I came across this scene one day while snorkeling. I didn’t check to see if there was anything in the glove, just in case.
This week’s Sunday Stills challenge theme is ‘Pink.’ See more responses here.
I saw these two Hawaiian stilts at Kohanaiki Beach Park. They were in a pond at the south end of the park and, when I arrived, one was already making a lot of noise. I think this was because another person was walking on the path bordering one side of the pond. My arrival meant that the wading bird kept up its noise as it moved across the pond, away from the bird on the nest.
I took some photos and moved on. When I returned from my walk, 90 minutes later, all was quiet. The bird on the nest was still there, the other was gone. I looked around and saw the other bird in a neighboring pond, at which point, the bird saw me. It immediately began making a lot of noise and then flew back to the pond where the nest was. After a splashy landing it gathered itself, gave me a long look and then began wading along the edge of the pond, probing for snacks. It occurred to me that this bird’s very demonstrative behavior was mostly to get my attention and, by doing so, draw it away from the nesting bird. It kept up its noise, kept moving away from the nest. When I left, the bird quietened immediately. Hawaiian stilts are known for robustly defending their nests and also for such acts as feigning injury to draw attention away from the nest.
The Hawaiian stilt (Himantopus mexicanus knudseni) is considered a sub-species of the North American black-necked stilt. In Hawaii it’s called the aeʻo. It’s an endangered species and, while the population is considered stable or increasing slightly, it’s estimated that the total population is less than two-thousand birds.
In the little-known-fact department, the Hawaiian stilt’s long, pink legs are the second-longest legs in proportion to their bodies of any bird. Only flamingos rank above them in this regard.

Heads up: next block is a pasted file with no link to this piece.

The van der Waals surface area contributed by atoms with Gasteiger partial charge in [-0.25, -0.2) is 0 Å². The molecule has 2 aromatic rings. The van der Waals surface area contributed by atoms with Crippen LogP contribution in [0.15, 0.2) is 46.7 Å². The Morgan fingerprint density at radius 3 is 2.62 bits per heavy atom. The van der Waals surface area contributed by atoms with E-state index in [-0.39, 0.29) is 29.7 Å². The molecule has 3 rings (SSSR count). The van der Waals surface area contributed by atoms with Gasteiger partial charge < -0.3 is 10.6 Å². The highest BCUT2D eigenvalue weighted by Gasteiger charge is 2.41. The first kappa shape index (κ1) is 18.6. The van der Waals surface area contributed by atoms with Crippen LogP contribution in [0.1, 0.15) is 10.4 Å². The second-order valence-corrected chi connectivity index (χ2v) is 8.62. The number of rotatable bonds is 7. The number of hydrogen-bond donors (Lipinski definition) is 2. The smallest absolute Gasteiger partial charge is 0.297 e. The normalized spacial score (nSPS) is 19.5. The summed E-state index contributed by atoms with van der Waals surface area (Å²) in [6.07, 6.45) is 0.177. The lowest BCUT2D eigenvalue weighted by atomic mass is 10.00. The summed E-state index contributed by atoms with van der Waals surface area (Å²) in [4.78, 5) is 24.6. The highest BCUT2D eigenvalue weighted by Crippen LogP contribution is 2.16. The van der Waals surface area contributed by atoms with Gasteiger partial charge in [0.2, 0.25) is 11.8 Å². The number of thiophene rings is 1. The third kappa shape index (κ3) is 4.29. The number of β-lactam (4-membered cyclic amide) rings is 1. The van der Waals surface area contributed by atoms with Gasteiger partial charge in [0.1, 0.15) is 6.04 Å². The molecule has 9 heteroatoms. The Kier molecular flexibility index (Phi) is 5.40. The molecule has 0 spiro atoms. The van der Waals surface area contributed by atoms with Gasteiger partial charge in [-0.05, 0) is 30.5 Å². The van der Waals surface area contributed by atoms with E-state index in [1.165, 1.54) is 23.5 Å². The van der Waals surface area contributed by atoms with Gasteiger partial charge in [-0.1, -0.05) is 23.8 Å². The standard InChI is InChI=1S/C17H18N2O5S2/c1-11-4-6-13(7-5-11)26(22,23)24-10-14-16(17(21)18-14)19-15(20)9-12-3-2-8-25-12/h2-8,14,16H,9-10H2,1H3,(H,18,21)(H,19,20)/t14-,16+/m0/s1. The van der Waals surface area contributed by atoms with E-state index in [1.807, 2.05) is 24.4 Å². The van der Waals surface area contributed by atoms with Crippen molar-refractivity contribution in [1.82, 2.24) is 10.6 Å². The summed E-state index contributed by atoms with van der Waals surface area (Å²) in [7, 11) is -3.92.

A view of Kohala Mountain, and beyond it Maui, taken from the slopes of Mauna Kea.
Naio (Myoporum sandwicense) is an endemic plant that has a variety of forms, from ground cover to tree. The flower color can also vary quite a bit. I’ve seen pinkish purple blooms previously, but these flowers, on a shrubby plant, were all white. Naio used to be common in Hawaii, but now is much less so. It’s known as false sandalwood because the heartwood of the tree form smells similar to true sandalwood.
The butterfly in the top photo is a Western Pygmy Blue butterfly. a native of the Americas, it was first seen in Hawaii in 1978.
I work at Hapuna on the South Kohala coast and typically, during the day, clouds build up to the north and east until Kohala Mountain, Mauna Kea, and Mauna Loa are obscured. That was the case a few days ago when I noticed a dense, dark patch rolling down the hill from Waimea. My first thought was that this was rain headed my way, but it looked odd. It proved to be smoke, a fact soon confirmed when the smell filled the air.
The smoke came from a brush fire, 30 miles away, in the vicinity of Pa’auilo on the Hamakua coast. Tradewinds blew the smoke over the saddle at Waimea and on down towards the ocean. The fire consumed about 1,400 acres of brush and eucalyptus trees before it was contained late the next day. The cause of the fire is under investigation, but it’s been remarkably dry for quite a while so the fire danger is currently high.
The top two photos show smoke blotting out Kohala Mountain, the second one being taken 15 minutes after the first. (Compare this with the hillside under normal circumstances here.) The bottom photo, taken a little way north of Kawaihae, shows the plume of smoke over the ocean with clear skies to the north of it.
This week’s Sunday Stills challenge theme is ‘Celestial.’ See more responses here.
I don’t know what happened. The last time I looked, the moon was full and round. But not here. I think the mice got to it!
The last time I was down at Kiholo Bay I saw this green turtle in one of the pools around the edge the lagoon. When the turtle saw me, it might have felt a bit vulnerable in such shallow water. It immediately headed for the lagoon proper, at a leisurely pace, before cresting a ridge and easing into deeper water. Once there, it popped up for a breath, then disappeared into the milky waters.
The engine, prop shaft, and propeller of the SS Kauai, an old wooden steamship, that sank in 1913. Now it’s home to a variety of fish and is a moderately popular dive site.